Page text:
|2010-09-23 08:55:37||A new paper on mid-century cooling|
Just bumped into this new paper: An abrupt drop in Northern Hemisphere sea surface temperature around 1970 (Thompson et al 2010). It seems to suggest there was more to mid-century cooling than aerosols (emphasis mine):
The twentieth-century trend in global-mean surface temperature was not monotonic: temperatures rose from the start of the century to the 1940s, fell slightly during the middle part of the century, and rose rapidly from the mid-1970s onwards1. The warming–cooling–warming pattern of twentieth-century temperatures is typically interpreted as the superposition of long-term warming due to increasing greenhouse gases and either cooling due to a mid-twentieth century increase of sulphate aerosols in the troposphere2, 3, 4, or changes in the climate of the world’s oceans that evolve over decades (oscillatory multidecadal variability)2, 5. Loadings of sulphate aerosol in the troposphere are thought to have had a particularly important role in the differences in temperature trends between the Northern and Southern hemispheres during the decades following the Second World War2, 3, 4. Here we show that the hemispheric differences in temperature trends in the middle of the twentieth century stem largely from a rapid drop in Northern Hemisphere sea surface temperatures of about 0.3 °C between about 1968 and 1972. The timescale of the drop is shorter than that associated with either tropospheric aerosol loadings or previous characterizations of oscillatory multidecadal variability. The drop is evident in all available historical sea surface temperature data sets, is not traceable to changes in the attendant metadata, and is not linked to any known biases in surface temperature measurements. The drop is not concentrated in any discrete region of the Northern Hemisphere oceans, but its amplitude is largest over the northern North Atlantic.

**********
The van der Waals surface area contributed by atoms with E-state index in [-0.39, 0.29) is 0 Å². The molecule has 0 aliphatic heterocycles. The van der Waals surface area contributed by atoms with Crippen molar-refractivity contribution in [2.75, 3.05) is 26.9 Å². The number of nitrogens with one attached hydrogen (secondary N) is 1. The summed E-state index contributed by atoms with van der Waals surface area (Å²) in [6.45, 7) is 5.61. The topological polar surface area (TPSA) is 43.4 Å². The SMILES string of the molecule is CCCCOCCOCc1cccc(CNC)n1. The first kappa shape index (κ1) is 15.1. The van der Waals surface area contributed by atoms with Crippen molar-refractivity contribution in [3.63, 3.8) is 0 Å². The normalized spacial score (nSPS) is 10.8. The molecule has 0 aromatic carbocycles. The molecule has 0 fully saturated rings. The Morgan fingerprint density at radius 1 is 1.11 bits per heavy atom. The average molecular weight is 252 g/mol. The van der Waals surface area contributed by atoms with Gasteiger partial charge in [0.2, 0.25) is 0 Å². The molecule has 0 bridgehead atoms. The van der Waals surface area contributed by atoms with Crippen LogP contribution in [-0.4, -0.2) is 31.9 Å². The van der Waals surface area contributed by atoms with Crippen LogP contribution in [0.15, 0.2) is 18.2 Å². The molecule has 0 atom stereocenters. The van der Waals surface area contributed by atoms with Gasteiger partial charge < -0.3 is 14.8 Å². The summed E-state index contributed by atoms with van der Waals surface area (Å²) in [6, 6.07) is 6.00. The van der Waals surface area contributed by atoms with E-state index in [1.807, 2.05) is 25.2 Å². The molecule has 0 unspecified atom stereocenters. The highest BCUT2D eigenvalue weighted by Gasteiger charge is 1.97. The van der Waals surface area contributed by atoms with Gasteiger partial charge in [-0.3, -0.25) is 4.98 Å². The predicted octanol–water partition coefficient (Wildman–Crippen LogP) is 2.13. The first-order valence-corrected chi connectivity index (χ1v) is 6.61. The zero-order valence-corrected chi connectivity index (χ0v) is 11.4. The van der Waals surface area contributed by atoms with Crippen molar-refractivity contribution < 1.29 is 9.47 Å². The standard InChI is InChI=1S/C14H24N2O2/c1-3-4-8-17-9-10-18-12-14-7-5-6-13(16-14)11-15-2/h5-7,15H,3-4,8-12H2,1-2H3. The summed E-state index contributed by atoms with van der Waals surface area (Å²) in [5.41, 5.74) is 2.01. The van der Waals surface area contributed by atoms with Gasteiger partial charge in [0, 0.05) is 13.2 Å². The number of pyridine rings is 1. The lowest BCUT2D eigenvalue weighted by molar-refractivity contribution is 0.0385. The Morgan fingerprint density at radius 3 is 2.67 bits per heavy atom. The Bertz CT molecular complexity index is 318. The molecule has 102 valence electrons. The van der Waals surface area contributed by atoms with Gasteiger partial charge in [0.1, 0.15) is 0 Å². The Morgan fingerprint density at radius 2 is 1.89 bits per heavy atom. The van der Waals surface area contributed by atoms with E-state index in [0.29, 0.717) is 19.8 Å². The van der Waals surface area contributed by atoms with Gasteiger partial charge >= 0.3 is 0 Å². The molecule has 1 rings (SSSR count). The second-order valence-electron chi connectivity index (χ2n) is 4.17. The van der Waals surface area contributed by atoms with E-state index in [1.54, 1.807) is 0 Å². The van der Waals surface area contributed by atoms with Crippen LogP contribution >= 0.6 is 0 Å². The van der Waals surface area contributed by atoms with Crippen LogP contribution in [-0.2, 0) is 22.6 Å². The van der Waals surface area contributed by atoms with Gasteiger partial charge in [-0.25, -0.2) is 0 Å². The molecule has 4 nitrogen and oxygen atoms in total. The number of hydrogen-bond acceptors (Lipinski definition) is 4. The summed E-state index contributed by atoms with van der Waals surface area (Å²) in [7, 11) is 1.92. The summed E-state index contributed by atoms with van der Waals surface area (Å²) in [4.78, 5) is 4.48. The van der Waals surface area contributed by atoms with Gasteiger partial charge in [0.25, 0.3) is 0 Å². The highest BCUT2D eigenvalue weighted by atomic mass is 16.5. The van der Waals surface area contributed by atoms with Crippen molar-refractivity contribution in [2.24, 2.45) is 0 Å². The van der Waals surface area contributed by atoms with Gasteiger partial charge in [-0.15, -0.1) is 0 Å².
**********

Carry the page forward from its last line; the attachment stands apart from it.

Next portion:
It's like Trenberth's missing heat... in the 1970s! :-)
Idon't have access to the full paper however, dang paywall.
|2010-09-23 08:59:55||how much is that?|
I wonder how much of the total surface cooling that 0.3°C drop in NH SSTs can account for. It's a bit confusing, because the cooling didn't just occur from 1968 to 1972.
If I'm interpreting correctly, they're not trying to attribute the overall cooling trend, but rather the difference between NH and SH SSTs during the 4-year period in question.
|2010-09-23 18:56:40||the unaccounted reason could be|
|the 30s depression via delay, possibly.|
Reuters covers this here:
Article mentions this is Phil Jones' first publication in Nature since the TomskTwaddle affair. So much for all the hysterical claptrap...
|2010-09-24 00:07:59||Anthony Watts' take on it|
Watts has a go at it too:
His anti-science jibes leave a real sour taste in my mouth. The cheap shot about the paywall like it's Phil Jones' fault and not the official policy of Nature, well, it really elevates the tone of the debate... not! :-(
I think we have to consider this has something to do with the changeover of the AMO... Furthermore, in the North atlantic basin something called a great salinity anomaly propagated across the ocean causing temperature anomalies of greater than -2 in their localized regions... In Labrador it hit during 1972 and subsequent Land temperatures were found to be 2 degrees colder that year. |
I once again take you back to the AMO/CO2 regression under the required reading section... Things are starting to make more sense me thinks...